City's working women divide

Job hunt … Sonia Smith and daughter Hannah, 8.
Job hunt … Sonia Smith and daughter Hannah, 8.

The latest census has exposed stark differences in the number of women working, with where you live, cultural background and education all determining job prospects.

The percentage of women who work in the south-west and mid-west of the city is much lower than in other parts of Sydney.

In a cluster of neighbourhoods around Fairfield, 50.1 per cent of females over the age of 15 have a job or are looking for one, which is more than 9 percentage points below the Greater Sydney average and almost 20 percentage points lower than some inner-city areas.

Governments have sought to encourage women to work in a bid to lift productivity and offset the effects of an ageing population.

But the census highlights how many women in the south-west of Sydney still face considerable obstacles.

Phillip O'Neill, from the urban research centre at the University of Western Sydney, said one factor was lower levels of educational attainment in the city's south-west.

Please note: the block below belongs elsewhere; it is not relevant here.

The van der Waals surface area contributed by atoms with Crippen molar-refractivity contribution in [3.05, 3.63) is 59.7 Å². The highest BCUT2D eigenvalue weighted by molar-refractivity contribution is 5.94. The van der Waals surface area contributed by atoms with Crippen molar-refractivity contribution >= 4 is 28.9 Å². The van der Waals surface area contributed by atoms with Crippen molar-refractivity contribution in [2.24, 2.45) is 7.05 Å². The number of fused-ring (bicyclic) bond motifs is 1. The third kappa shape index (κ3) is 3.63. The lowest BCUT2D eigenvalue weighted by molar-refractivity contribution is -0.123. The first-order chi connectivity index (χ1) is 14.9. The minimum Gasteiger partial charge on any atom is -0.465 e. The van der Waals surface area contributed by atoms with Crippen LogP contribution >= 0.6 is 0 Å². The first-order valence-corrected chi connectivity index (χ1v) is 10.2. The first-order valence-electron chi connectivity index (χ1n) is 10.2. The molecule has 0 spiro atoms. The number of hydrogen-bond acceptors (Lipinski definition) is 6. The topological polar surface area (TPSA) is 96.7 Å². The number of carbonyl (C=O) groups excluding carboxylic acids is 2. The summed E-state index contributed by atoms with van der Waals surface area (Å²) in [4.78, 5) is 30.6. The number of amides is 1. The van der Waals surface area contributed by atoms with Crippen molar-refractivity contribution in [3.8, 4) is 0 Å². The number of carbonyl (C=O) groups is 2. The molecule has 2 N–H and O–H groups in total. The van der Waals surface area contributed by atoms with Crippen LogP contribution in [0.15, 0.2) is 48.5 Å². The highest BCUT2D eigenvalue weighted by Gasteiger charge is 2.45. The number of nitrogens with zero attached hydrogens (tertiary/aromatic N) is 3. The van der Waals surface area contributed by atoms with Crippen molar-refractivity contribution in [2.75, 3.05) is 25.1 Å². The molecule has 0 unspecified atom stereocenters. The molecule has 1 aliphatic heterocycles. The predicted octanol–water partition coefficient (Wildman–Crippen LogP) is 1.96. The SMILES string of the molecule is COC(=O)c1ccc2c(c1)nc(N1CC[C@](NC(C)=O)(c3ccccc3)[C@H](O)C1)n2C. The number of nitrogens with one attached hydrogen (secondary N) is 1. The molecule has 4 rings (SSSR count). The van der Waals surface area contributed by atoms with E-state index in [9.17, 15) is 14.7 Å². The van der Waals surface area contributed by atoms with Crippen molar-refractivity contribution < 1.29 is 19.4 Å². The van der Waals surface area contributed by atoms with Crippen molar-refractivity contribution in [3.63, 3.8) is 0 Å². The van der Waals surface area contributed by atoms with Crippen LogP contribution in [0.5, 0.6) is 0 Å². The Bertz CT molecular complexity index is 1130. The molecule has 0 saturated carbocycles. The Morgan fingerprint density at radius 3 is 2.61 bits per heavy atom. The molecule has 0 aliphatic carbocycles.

"People with lower levels of education are typically less likely to be in the paid workforce," he said.

Also, many women in the south-west of Sydney are from non-English speaking backgrounds which "diminishes the likelihood" of them participating in the workforce.

"If you're not competitive in the labour market because you are a migrant woman without a formal qualification you are not going to go looking," Professor O'Neill said.

Professor O'Neill said patterns of migration also play a role. A significant proportion of women in south-western Sydney are from ethnic groups where mothers are not encouraged to work.

Higher rates of single-parent households may also diminish female labour force participation.

Sonia Smith, a 45-year-old single mother from Miller in Sydney's south-west who is on the Newstart allowance, has been looking for work for two years but found opportunities are limited.

''There isn't any jobs for single mothers out here. It's all casual work,'' she said.

''I can't support my family and organise childcare around sporadic work. I need stability so I can be there for my daughter.''

This story City's working women divide first appeared on The Sydney Morning Herald.